Panel IV: Financing for Sustainable Development
ADAM ROY GORDON is Engagement Director for Global Compact Network USA and in this role leads the work of the UN Global Compact in the United States, including operations, participant management, and programming. He is a contributor to The Atlantic and was named to the Environment + Energy Leader 100 in 2019. Previously, Mr. Gordon worked at CDP, supporting the integration of climate change, water, and deforestation disclosure into corporate performance. He was an EDF Climate Corps Fellow at Colgate-Palmolive Company
and has diverse experience in sustainability that ranges from advising the government of Montenegro on green building policy to founding New York City’s first commercial composting waste hauler. He holds a B.A. from Oberlin College and an M.S. in sustainability management from Columbia University.
MARIANNA KOVAL is the Director of the Invest NYC SDG Initiative at the New York University’s (NYU’s) Stern Center for Sustainable Business, where she manages a team that is engaging the private sector to drive financing toward creating a more sustainable, inclusive, and resilient New York City (NYC). Together, using the UN SDGs as a guiding framework, the team is developing investable projects to advance NYC’s sustainability goals in waste, food and health, climate resilience, renewable energy, the built environment, and sustainable mobility. A lawyer, with more than 30 years of experience working in environmental sustainability, public policy, and government in NYC, Ms. Koval has successfully taken on complex multi-stakeholder projects and difficult policy challenges, and brought conflicting interests together to create concrete projects. She served as the senior advisor to the Commissioner of NYC Environmental Protection, building green infrastructure policy and partnerships in a $2.4 billion stormwater management program. She created the first NRDC-DEP partnership to develop a private market for green infrastructure, a project that she later managed from the NYU Stern Center for Sustainable Business, which produced an influential report, Catalyzing Green Infrastructure on Private Property: Recommendations for a Green, Equitable, and Sustainable New York City. Ms. Koval was President of the Brooklyn Bridge Park Conservancy for more than a decade, where she helped develop the vision, attract the initial $280 million in funding, and construction of this major city park. She holds an M.P.A. from the Kennedy School of Government at Harvard University, a J.D. from Fordham University Law School, and an A.B. from Princeton University.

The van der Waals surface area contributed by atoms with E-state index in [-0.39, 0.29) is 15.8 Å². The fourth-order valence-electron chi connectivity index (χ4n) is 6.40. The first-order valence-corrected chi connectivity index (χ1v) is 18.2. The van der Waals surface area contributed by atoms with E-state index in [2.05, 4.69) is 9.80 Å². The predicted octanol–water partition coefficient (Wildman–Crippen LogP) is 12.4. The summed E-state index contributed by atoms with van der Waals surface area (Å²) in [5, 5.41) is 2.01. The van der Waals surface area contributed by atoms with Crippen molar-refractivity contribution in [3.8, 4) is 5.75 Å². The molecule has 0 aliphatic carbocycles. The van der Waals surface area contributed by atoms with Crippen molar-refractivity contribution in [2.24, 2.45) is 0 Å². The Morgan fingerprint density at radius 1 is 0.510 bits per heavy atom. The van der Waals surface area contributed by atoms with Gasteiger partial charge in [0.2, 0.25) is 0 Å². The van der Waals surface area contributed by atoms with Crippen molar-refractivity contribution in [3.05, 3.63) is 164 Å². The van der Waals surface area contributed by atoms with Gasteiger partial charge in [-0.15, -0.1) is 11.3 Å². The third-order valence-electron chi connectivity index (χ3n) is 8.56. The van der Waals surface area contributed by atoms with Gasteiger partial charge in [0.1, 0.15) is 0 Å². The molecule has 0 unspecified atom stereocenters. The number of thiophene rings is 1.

LAUREN MUUSSE co-leads the World Benchmarking Alliance’s (WBA’s) investor engagement strategy. She connects investors and investor-focused platforms to the work of the WBA. This expands to developing new modes of collaboration with other financial institutions and ESG (environmental, social, and governance) service providers. She sees these actors as key catalysts for transformation across the SDGs. She is particularly interested in systems thinking and connecting the dots across transformation areas to the work of the financial industry. Ms. Muuse also contributes to thinking and collaboration via different work streams within the WBA on the topic of human rights. She previously lead the human rights work at ING Bank that focused on the bank’s own work and also broader engagement and collaboration in order to affect systems change on human rights due diligence. She holds an M.A. in political science and indigenous studies and a B.A. in native studies from the University of Alberta. She strives to bring what she has humbly learned about decolonisation to all her work.
This page intentionally left blank.